An otherwise fine entry in the long-running Scientists in the Field Series.




New Caledonian crows demonstrate that they both use and produce tools.

In their second joint venture, author Turner and photographer Comins (The Frog Scientist, 2009) journey to New Caledonia to see these feathered “geniuses” in action. There, Dr. Gavin R. Hunt takes them into the forest for field observations and into aviaries and testing areas where captive crows demonstrate their capabilities with unfamiliar materials. Only five animal species are known to make multiple kinds of tools; only crows and humans make hooked tools. Do crows, like humans, improve tool technology and pass those improvements on to others? Well-reproduced photographs, sketches by researcher/illustrator de Filippo, and a clearly organized, engaging text introduce readers to specific crows like young Little Feather, who’s learning tool use from a parent. Turner and Comins also accompany an islander who’s returning some captives to the wild. There’s description, too, of the crows’ South Pacific island world and research done with this species in labs. The author’s affinity for the clever birds shines through, but she is less respectful to her human host. Readers only learn main character “Gavin’s” last name in the backmatter; his official position at the University of Auckland is never mentioned. This is discourteous and, for readers interested in the scientists as well as the science, a sad omission.

An otherwise fine entry in the long-running Scientists in the Field Series. (Nonfiction. 10-14)

Pub Date: Aug. 2, 2016

ISBN: 978-0-544-41619-2

Page Count: 80

Publisher: HMH Books

Review Posted Online: June 28, 2016

Kirkus Reviews Issue: July 15, 2016

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A stimulating plunge for casual browsers and serious students alike.



A compendium of all things oceanic, from surface to depths, covering biology, geology, coasts, climatic phenomena, and human use and abuse.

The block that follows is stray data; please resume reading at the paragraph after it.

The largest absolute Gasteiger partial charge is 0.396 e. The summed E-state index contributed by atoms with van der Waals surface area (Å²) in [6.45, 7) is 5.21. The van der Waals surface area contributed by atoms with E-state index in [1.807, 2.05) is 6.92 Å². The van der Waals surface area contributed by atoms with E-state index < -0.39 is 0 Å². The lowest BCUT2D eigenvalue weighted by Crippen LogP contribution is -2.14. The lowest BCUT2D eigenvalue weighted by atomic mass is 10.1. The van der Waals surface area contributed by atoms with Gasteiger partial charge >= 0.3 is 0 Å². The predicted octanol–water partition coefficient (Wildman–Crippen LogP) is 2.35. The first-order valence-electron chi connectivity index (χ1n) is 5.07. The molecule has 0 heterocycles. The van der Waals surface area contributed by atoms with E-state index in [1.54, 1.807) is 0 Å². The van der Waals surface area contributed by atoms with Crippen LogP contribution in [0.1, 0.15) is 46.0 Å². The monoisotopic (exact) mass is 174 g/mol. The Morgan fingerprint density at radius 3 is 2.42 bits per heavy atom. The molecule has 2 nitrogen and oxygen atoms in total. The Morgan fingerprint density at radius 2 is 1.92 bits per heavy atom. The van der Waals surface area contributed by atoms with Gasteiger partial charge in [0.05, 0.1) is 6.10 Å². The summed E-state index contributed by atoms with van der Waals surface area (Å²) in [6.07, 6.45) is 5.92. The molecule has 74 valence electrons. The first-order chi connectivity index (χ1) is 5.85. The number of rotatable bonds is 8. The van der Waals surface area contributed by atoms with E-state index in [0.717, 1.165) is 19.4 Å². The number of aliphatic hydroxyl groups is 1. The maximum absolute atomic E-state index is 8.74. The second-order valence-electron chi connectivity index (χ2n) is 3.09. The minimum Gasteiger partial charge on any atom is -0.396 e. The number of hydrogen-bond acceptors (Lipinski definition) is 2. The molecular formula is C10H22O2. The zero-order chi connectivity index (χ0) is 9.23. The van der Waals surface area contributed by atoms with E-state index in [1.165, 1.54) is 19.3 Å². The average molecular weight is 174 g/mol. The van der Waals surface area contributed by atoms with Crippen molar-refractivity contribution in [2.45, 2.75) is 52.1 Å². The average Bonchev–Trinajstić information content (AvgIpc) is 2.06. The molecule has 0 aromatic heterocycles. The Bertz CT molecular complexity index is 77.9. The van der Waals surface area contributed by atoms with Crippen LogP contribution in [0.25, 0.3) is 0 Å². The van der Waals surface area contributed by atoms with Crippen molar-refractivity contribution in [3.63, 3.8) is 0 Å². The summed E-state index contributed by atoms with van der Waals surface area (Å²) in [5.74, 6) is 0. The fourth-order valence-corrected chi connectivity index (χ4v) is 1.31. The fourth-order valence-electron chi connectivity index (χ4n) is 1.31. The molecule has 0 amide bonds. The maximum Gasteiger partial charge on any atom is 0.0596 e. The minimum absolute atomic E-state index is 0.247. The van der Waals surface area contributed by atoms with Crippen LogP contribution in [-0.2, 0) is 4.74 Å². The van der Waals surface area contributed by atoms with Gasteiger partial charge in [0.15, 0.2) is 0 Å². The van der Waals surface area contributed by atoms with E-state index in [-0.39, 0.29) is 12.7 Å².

Considering the size of the general topic, the coverage isn’t as shallow as it might be. Hundreds of crisply professional nature photos and big, easy-to-follow charts and diagrams anchor waves of densely packed but often breezy commentary (“Many parrotfish species also make their own sleeping bags at night—out of mucus!”) that Wilsdon pours in beneath such headers as “It’s a Shore Thing” and “Belize It or Not!” Overviews of each ocean, of plate tectonics, the action and effects of ocean currents, worldwide climate change, and physical features from islands to abyssal plains sail by in succession, but marine biology takes pride of place with page after page of photogenic sea life from tiny krill on up to whales and polar bears. The author profiles a marine ecologist and interviews an oceanographer to cap chapters on modern research, exploration, and industries, then closes with generous lists of sites to visit physically or virtually.

A stimulating plunge for casual browsers and serious students alike. (glossary, index) (Nonfiction. 11-14)

Pub Date: Feb. 1, 2017

ISBN: 978-1-4263-2550-2

Page Count: 272

Publisher: National Geographic Kids

Review Posted Online: Nov. 23, 2016

Kirkus Reviews Issue: Dec. 1, 2016

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If readers can make sense of this story, they’re likely able to tackle the original instead.



Letts adapts her bestselling 2016 work of the same title for young readers.

As World War II sweeps across Europe, the fates of several master horsemen become entwined. In Poland, Andrzej Kristalovich, head of the national stud farm, sees his life’s work disappear when Russian soldiers capture his horses. Nazi Germans, invading next, restore some of the animals in order to breed them for the Third Reich. Meanwhile, in Vienna, Olympic medalist Alois Podhajsky is desperately trying to care for the Lipizzan stallions at the famed Spanish Riding School even as the invading Germans capture the Lipizzan stud farms and move most of the horses to Czechoslovakia. Meanwhile, at an American Army base in Kansas, Maj. Hank Reed is overseeing the cavalry’s transition from horses, no longer useful in warfare, to mechanized vehicles. These threads come together at the end of the war when Reed orchestrates a complex rescue of both sets of horses. This is not a particularly successful adaptation. It’s shorter than the original, but both the storyline and timeline are fragmented, making it difficult for the putative audience of 8- to 12-year-olds to follow, and extraneous details fail to advance the main narrative. Aside from a map and archival images (both not seen), there is no timeline or other visual aid to help organize the narrative. Characters are all white.

If readers can make sense of this story, they’re likely able to tackle the original instead. (author’s note, characters, bibliography) (Nonfiction. 10-14)

Pub Date: Feb. 12, 2019

ISBN: 978-0-525-64474-3

Page Count: 272

Publisher: Delacorte

Review Posted Online: Oct. 16, 2018

Kirkus Reviews Issue: Nov. 1, 2018

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